Meditating on the Word: Prepare To Be Preached To

To guide God’s saints in readying themselves for the reception of His preached Word each Lord’s Day, this earthen vessel shares his own weekly preparation to proclaim it to them as a model to modify and use.

Prepare through Prayer

With an intense sense of the responsibility of the task and a desire neither to fail the Lord nor His people, I first get on my knees and face and beg of the Lord Psalm 119:18: Open thou mine eyes, that I may behold wondrous things out of thy law.  One pastor-author contends that it would be better neither to preach nor to read the Bible if one does not first bathe in preparatory prayer.

During an evangelical encounter I once counseled a troubled young man espousing terrible theology, and lamenting a tumultuous life due to his not seeking first God’s kingdom and righteousness, to stop exalting his own “enlighted” interpretations of the Bible and simply ask God to show Him what He was saying.  He admitted he had never done so, and it showed.  Pastors should open their sermon prep humbly mindful that 2 Peter 1:20-21 teaches there is one Author and Interpreter, and God’s people should do the same as they prepare to listen to his sermons—both asking the Holy Spirit for enlightenment into His intention.[1]

While the minister steps up to the pulpit let the people bow down and pray Psalm 36:9: ... in thy light shall we see light.

Prime the Pump

Before I get off my knees I also ask of the Lord, “Please show me your point in this text and what you want me to say about it to your people.”  When I rise, I do not walk away from my study.  I next sit down at my desk trusting His promise to reward them that diligently seek Him (Hebrews 11:6)[2] and desiring to study to show myself approved (2 Timothy 2:15) so others learn to trust me before I dare to declare how they should think and live.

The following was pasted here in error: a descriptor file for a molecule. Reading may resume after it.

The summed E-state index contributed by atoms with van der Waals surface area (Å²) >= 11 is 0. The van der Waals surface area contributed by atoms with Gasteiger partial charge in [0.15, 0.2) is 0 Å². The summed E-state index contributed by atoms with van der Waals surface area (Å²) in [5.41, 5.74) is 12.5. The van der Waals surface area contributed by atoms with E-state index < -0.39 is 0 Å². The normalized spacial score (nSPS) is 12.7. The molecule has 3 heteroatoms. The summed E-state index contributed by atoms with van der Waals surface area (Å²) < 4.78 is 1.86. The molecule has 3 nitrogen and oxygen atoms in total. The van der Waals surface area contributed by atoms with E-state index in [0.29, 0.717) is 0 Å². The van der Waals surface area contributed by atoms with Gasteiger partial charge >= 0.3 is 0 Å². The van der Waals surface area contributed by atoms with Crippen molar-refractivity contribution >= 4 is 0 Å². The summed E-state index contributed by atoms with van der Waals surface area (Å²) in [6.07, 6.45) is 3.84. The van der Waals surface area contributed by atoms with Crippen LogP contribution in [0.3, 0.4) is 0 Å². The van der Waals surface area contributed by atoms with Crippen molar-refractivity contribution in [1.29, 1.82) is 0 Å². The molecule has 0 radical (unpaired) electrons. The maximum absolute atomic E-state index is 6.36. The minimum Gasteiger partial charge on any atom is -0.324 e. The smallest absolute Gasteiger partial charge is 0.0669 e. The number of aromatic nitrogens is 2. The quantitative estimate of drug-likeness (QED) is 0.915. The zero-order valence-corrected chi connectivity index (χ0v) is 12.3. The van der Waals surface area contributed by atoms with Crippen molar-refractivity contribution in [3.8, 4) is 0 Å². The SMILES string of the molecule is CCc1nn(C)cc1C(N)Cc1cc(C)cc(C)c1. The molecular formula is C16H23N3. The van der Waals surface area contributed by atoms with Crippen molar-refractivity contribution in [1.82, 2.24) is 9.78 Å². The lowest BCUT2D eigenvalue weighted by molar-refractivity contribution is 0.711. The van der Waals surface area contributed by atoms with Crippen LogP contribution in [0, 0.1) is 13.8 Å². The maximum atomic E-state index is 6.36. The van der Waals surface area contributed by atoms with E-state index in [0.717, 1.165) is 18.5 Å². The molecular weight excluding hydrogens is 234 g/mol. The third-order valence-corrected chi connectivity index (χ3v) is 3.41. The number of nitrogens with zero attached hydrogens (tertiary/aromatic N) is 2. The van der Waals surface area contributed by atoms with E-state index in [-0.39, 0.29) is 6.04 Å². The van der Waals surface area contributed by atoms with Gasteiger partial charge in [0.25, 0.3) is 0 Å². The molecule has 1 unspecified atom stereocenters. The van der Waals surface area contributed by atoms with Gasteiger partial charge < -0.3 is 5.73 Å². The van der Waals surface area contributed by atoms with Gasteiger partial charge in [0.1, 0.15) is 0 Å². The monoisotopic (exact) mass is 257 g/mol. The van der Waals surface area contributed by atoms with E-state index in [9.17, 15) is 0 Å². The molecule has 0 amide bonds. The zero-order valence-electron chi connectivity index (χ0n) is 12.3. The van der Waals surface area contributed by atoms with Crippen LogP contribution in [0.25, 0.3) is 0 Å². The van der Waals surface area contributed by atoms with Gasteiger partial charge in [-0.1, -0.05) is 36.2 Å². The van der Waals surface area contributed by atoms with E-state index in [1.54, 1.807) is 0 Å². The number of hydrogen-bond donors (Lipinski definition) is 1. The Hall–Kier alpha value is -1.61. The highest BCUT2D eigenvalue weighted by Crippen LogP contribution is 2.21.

I begin with translating the original Hebrew or Greek.  Still a toddler with these languages, I rely heavily on software assistance, but this just makes for a more grueling and time consuming process; yet I never skip it, heeding one Puritan’s counsel: “Let your sermons be always the fruit of much study and application.  And never dare to serve God or His people with that which cost you nothing.”[3]  This advice should animate the saints’ weekly drawing near to God in Lord’s Day worship.[4]  Just as I also seek wisdom in many commentators to write my sermons, so one of our young men often consults Matthew Henry’s commentary on their texts each Sabbath eve to prime the pumping of his heart to hear them.  

Present Yourself to be Present in Christ’s Presence

After this kind of prayer and preparation I come to the place where I anticipate God’s special, personal presence and I expect His people to be eagerly present with ears to hear what the Spirit has to say to us.